Tomorrow's New York Times has an extensive report on torture at Guantánamo:
Broad Use Cited of Harsh Tactics at Base in Cuba: Many detainees at Guantánamo Bay were regularly subjected to harsh and coercive treatment, several people who worked in the prison said in recent interviews, despite longstanding assertions by military officials that such treatment had not occurred except in some isolated cases.
The people, military guards, intelligence agents and others, described in interviews with The New York Times a range of procedures that included treatment they said was highly abusive occurring over a long period of time, as well as rewards for prisoners who cooperated with interrogators.
One regular procedure that was described by people who worked at Camp Delta, the main prison facility at the naval base in Cuba, was making uncooperative prisoners strip to their underwear, having them sit in a chair while shackled hand and foot to a bolt in the floor, and forcing them to endure strobe lights and screamingly loud rock and rap music played through two close loudspeakers, while the air- conditioning was turned up to maximum levels, said one military official who witnessed the procedure. The official said that was designed to make the detainees uncomfortable as they were accustomed to high temperatures both in their native countries and their cells.
Such sessions could last up to 14 hours with breaks, said the official, who described the treatment after being contacted by The Times.
Remember: A vote for Bush legitimates his first term. Thus, a vote for Bush is a vote for torture.
The NYT story makes two other important points: Sunlight really is the best disinfectant—the torture regime continued essentially unabated until it got publicity in April of this year. And, Guantánamo's torture “migrated to Abu Ghraib''; the 'few bad apples' theory is now utterly in tatters.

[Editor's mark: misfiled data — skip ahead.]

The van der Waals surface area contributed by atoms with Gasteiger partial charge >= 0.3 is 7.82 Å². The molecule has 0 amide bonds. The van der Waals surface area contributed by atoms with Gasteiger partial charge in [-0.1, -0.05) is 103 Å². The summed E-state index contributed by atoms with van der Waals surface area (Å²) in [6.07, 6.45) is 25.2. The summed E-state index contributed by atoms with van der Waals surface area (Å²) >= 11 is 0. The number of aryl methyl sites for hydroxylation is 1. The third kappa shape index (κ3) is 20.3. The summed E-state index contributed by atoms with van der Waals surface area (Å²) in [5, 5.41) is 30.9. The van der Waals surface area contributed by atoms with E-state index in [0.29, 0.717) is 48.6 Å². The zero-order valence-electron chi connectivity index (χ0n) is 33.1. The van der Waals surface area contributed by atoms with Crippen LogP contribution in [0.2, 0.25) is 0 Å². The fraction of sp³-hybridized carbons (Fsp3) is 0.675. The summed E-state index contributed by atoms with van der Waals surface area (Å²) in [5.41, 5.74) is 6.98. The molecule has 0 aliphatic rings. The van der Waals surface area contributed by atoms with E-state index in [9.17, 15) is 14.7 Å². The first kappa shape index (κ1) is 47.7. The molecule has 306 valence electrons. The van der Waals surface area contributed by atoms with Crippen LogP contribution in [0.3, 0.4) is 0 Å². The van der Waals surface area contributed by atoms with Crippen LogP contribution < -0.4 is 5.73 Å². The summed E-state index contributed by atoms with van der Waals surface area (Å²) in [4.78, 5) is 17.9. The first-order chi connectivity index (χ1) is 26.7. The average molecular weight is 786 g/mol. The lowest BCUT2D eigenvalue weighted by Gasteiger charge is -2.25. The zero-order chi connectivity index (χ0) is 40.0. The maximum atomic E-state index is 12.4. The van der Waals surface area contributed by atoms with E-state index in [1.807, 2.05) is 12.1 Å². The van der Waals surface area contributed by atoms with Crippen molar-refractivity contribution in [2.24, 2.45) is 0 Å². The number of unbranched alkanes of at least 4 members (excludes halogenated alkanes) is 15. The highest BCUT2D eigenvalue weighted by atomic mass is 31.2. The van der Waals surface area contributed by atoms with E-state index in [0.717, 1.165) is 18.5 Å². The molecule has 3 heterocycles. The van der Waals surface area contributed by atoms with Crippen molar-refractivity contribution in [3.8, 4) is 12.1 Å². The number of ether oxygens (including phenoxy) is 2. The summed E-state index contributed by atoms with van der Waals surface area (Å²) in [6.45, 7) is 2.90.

… the first four detainees now facing war crimes charges before a military tribunal at the base were specifically chosen because they had not been harshly treated and therefore would be less likely to make any embarrassing allegations.
The people who worked at the prison also described as common another procedure in which an inmate was awakened, subjected to an interrogation in a facility known as the Gold Building, then returned to a different cell. As soon as the guards determined the inmate had fallen into a deep sleep, he was awakened again for interrogation after which he would be returned to yet a different cell. This could happen five or six times during a night, they said. This procedure was described by those who participated as part of something called “Operation Sandman.”
Much of the harsh treatment described by the sources was said to have occurred as recently as the early months of this year. After the scandal about mistreatment of prisoners at the Abu Ghraib prison in Iraq became public in April, all harsh techniques were abruptly suspended, they said.
The new accounts of mistreatment at Guantánamo provide fresh evidence about how practices there may have contributed to the abuses later uncovered at Abu Ghraib. One independent military panel said in a report that the approach that was being used at Guantánamo “migrated to Abu Ghraib,'' where abuses grew sharply. The vigorous debate within the administration about what techniques were permissible in interrogations was set off when the Justice Department provided a series of memorandums to the White House and Defense Department providing narrow definitions of torture. In February 2002, Mr. Bush ordered that the prisoners at Guantánamo were to be treated “humanely and, to the extent appropriate with military necessity, in a manner consistent with'' the Geneva Conventions.
In March 2002, a team of administration lawyers accepted the Justice Department's view, concluding in a memorandum that President Bush was not bound by either the Convention Against Torture or a federal antitorture statute because he had the authority to protect the nation from terrorism. When some of the memorandums were disclosed, the administration tried to distance itself from the rationale for the harsher treatment.
At the request of military intelligence officials who complained of tenacious resistance by some subjects, Mr. Rumsfeld approved a list of 16 techniques for use at Guantánamo in addition to the 17 methods in the Army Field Manual in December 2002. But he suspended those approvals in January 2003 after some military lawyers complained they were excessive and possibly unlawful.
In April 2003, after a review, Mr. Rumsfeld issued a final policy approving of 24 techniques, some of which needed his permission to be used.
They knew what they wanted to have happen, they knew what they didn't want to know, and they got what they wanted.
How can anyone of conscience vote to endorse this despicable conduct?